I have had 2 synthetic stalking rifles - Ruger 0.223 stainless and a Sauer 202 0.243" Outback. I can recommend both. I wouldn't buy a wooden stock rifle now - easier to clean, less maintenance, lower expansion ratio and lighter than wood - only negative thing is they don't look as nice.
To answer your original quwestion about left handed rifles....Tikka do now indeed do them left handed in most calibres and in s/s i have not heard any reports as to problems although quite a while back there was a report on an american site with pictures of a sako 75 s/s that had slightly self destructed, the details are vague and i can't remember what site is was.
You can also look at the savage range of rifles as they do lefties in most calibres as well and in s/s.
There is an RWS titan6 on guntrader in left hand s/s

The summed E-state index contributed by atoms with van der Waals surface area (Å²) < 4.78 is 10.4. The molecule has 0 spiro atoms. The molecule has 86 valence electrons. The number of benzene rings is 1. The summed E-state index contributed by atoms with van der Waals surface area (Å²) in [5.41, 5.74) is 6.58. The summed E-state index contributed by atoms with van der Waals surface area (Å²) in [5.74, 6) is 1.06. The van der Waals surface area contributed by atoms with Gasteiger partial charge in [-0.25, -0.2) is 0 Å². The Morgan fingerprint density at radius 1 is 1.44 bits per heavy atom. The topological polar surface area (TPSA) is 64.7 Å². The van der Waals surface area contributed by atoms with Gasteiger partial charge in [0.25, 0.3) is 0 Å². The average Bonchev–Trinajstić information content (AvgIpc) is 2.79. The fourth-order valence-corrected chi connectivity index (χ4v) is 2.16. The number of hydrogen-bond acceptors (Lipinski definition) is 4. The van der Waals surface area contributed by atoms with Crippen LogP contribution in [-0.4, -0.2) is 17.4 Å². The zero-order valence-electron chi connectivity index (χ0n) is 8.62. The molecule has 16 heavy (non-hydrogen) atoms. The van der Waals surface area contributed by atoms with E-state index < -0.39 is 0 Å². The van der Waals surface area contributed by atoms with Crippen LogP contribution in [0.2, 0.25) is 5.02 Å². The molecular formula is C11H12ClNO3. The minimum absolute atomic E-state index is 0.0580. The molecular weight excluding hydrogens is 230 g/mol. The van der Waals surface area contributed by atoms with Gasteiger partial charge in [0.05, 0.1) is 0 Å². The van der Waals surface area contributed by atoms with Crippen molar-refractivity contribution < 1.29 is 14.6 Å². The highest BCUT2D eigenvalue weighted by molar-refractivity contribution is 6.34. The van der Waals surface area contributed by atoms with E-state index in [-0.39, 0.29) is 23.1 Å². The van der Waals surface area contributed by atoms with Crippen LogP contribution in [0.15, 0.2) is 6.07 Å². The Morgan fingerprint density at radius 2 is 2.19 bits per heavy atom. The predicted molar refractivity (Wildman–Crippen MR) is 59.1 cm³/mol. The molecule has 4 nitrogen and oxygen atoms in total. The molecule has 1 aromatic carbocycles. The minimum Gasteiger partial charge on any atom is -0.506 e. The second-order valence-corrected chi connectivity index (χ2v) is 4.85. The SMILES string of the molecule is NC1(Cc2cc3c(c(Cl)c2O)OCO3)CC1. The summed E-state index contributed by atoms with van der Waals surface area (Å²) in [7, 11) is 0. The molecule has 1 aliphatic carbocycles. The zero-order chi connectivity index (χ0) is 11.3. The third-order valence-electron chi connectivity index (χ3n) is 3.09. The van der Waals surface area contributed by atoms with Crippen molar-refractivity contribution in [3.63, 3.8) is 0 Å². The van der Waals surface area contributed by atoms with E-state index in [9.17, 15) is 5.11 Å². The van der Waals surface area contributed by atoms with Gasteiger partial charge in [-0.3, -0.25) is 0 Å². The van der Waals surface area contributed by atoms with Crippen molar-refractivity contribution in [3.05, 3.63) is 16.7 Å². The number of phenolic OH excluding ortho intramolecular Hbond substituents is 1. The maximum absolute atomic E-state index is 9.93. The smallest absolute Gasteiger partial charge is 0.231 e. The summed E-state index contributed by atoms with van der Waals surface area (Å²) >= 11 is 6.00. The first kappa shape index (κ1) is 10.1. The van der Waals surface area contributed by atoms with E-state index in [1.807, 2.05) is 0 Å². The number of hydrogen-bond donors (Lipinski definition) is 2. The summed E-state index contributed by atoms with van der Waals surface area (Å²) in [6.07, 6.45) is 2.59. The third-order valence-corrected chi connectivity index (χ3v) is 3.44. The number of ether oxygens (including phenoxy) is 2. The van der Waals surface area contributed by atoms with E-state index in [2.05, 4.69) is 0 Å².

Remington, sauer, heym, varberger, All do left handed rifles in 243 although these aren't available in s/s as a leftie.
Howa don't do left handers, shame though but don't be persuaded into buying a right handed weapon.
Dpending on your budget you could get something shipped in from the u.s as over there they recognise the fact that there are indeed a high percentage of us southpaws and alot of manufacturers do cater for us.
If you do settle on a tikka, check out the sportsmatch mounts that are available for it, If they're good enough for Accuracy international they should do the job, and at less money than optilocks.
I have to say that I think you're misinformed regarding Sako and their "bad metal", I own one, my 2 mates own them and have never encountered a problem, yes there was a reported incident a number of years ago, but that was quickly resolved, does any one know of any latest problems? I check the web on a regular basis and haven't seen anything?
Hi Cal, sorry you feel like that regarding SAKO, I agree that it's bad business when a firearm goes up, but come on and be realistic, all manufacturers of all goods encounter some sort of problem at one time or another, I also agree that you wouldn't want to be on the recieving end but I believe you can never say never! As soon as there is a problem most manufacturers try their damndest to ensure that it never happens again, bad press is a big issue, and nobody wants it.